I hied myself over to Albany the other day for what might be called Occupy Part 2, and found it a rather subdued affair compared to last fall’s original. No tents, no free food, no sense of changing the world.
Just a hundred or so people hanging out trying to recover the old Occupy spirit but having a hard time of it, what with the cops making sure no roots got put down. They weren’t even tolerating tables. At one point I startled a few troopers by challenging them, “Are you going to let these scalawags get away with this?” and they right away got defensive and assured me no one was getting away with anything, not realizing I was just goofing with them.
No one was getting away with anything except maybe the AFL-CIO guy I talked to who had set up a modest little folding table with a display of pamphlets where the line of vision to the troopers was blocked by a tree.
Three people had already been arrested for refusing to take down tents or tables by the time I got there about 1 p.m., so there was not at all the air of tolerance that characterized last year’s gathering.
I am talking of course about the doings in the park across Washington Avenue from the Capitol, and specifically the upper half of the park, which belongs to the state, as opposed to the lower half, which belongs to the city of Albany. The lower half is mostly closed for reseeding, as a result of the severe trampling it took last year, when 40 or so tents were pitched there for a couple of months.
I thought it was a poor idea to start an encampment in October, as the cold weather was beginning, but history rarely waits for a sunny day, as Napolean could testify if he were around. Look now: The weather is auspicious, but little else is.
There was the old breaking down into work groups on the same anarchic principles that animated the original Occupy movement, but the difference this time was there was little work to do — no distribution of donated supplies, no trash pickup, no dishing out of food. Just jawing, mainly.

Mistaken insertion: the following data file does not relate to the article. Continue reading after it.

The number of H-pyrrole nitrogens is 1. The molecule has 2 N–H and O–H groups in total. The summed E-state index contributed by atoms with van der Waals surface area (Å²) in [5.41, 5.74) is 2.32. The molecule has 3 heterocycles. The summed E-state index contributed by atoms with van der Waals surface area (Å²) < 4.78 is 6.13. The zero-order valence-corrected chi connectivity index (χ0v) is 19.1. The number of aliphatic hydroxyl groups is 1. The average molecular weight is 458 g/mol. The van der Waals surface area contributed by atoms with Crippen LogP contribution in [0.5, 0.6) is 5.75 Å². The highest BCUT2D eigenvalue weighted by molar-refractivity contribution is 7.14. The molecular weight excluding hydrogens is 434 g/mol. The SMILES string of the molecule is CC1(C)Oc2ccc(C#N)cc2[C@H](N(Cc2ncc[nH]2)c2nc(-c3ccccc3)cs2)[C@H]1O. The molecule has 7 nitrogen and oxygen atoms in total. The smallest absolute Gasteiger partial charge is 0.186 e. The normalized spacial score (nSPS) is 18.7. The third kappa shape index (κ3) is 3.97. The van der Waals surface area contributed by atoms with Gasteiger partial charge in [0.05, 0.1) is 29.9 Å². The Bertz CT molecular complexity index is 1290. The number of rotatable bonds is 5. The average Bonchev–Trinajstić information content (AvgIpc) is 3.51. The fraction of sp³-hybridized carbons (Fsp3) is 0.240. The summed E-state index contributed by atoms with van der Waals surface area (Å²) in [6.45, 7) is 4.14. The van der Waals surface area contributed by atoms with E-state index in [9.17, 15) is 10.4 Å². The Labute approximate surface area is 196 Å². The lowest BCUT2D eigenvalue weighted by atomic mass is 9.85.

I briefly attended one session under a tree at which a couple of SUNY graduate students held forth on the contradictions of our economic system and the need for a new system in which the means of production would be owned by the people as a whole.
One earnest auditor wanted to know how that would work in practice, for example, how many people would own how many tractors?
“All the people would own all the tractors,” the lecturer answered.
I wanted to ask if that hadn’t been tried already, but since I was present as an observer I refrained from participating. Besides it was a cheery affair and I didn’t want to inject a sour note.
If there is any focus at all to this famously unfocused movement it is on the richest 1 percent of the population as opposed to the 99 percent — “Eat the Rich” being one of its punchier slogans.
Six months ago it was scarcely possible to believe that a bunch of granola heads, grad students and labor-union lefties could have any impact on that situation, and today it seems to me less so, though I admire the egalitarianism of the effort.